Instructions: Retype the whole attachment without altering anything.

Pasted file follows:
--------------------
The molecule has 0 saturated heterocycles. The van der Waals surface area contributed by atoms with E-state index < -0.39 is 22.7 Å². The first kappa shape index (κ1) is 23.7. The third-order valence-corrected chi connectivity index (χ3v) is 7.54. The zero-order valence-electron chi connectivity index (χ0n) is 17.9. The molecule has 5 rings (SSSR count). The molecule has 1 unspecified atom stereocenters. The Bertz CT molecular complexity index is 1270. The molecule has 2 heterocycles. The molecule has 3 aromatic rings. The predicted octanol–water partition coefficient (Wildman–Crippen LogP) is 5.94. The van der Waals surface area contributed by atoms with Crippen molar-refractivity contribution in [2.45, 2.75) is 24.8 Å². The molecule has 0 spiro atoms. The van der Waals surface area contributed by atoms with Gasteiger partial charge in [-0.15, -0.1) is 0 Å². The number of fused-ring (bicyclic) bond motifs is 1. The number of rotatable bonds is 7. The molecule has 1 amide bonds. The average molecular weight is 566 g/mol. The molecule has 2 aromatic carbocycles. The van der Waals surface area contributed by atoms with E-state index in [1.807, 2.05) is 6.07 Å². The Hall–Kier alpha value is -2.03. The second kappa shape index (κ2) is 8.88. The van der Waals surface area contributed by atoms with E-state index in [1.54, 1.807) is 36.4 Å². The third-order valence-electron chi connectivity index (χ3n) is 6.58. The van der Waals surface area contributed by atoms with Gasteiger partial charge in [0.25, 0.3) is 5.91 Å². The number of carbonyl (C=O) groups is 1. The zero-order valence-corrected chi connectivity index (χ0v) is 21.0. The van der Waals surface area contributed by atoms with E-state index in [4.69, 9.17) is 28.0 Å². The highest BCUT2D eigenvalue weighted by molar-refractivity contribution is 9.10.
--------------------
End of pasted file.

The molecule has 0 saturated heterocycles. The van der Waals surface area contributed by atoms with E-state index < -0.39 is 22.7 Å². The first kappa shape index (κ1) is 23.7. The third-order valence-corrected chi connectivity index (χ3v) is 7.54. The zero-order valence-electron chi connectivity index (χ0n) is 17.9. The molecule has 5 rings (SSSR count). The molecule has 1 unspecified atom stereocenters. The Bertz CT molecular complexity index is 1270. The molecule has 2 heterocycles. The molecule has 3 aromatic rings. The predicted octanol–water partition coefficient (Wildman–Crippen LogP) is 5.94. The van der Waals surface area contributed by atoms with Crippen molar-refractivity contribution in [2.45, 2.75) is 24.8 Å². The molecule has 0 spiro atoms. The van der Waals surface area contributed by atoms with Gasteiger partial charge in [-0.15, -0.1) is 0 Å². The number of fused-ring (bicyclic) bond motifs is 1. The number of rotatable bonds is 7. The molecule has 1 amide bonds. The average molecular weight is 566 g/mol. The molecule has 2 aromatic carbocycles. The van der Waals surface area contributed by atoms with E-state index in [1.807, 2.05) is 6.07 Å². The Hall–Kier alpha value is -2.03. The second kappa shape index (κ2) is 8.88. The van der Waals surface area contributed by atoms with E-state index in [1.54, 1.807) is 36.4 Å². The third-order valence-electron chi connectivity index (χ3n) is 6.58. The van der Waals surface area contributed by atoms with Gasteiger partial charge in [0.25, 0.3) is 5.91 Å². The number of carbonyl (C=O) groups is 1. The zero-order valence-corrected chi connectivity index (χ0v) is 21.0. The van der Waals surface area contributed by atoms with E-state index in [4.69, 9.17) is 28.0 Å². The highest BCUT2D eigenvalue weighted by molar-refractivity contribution is 9.10.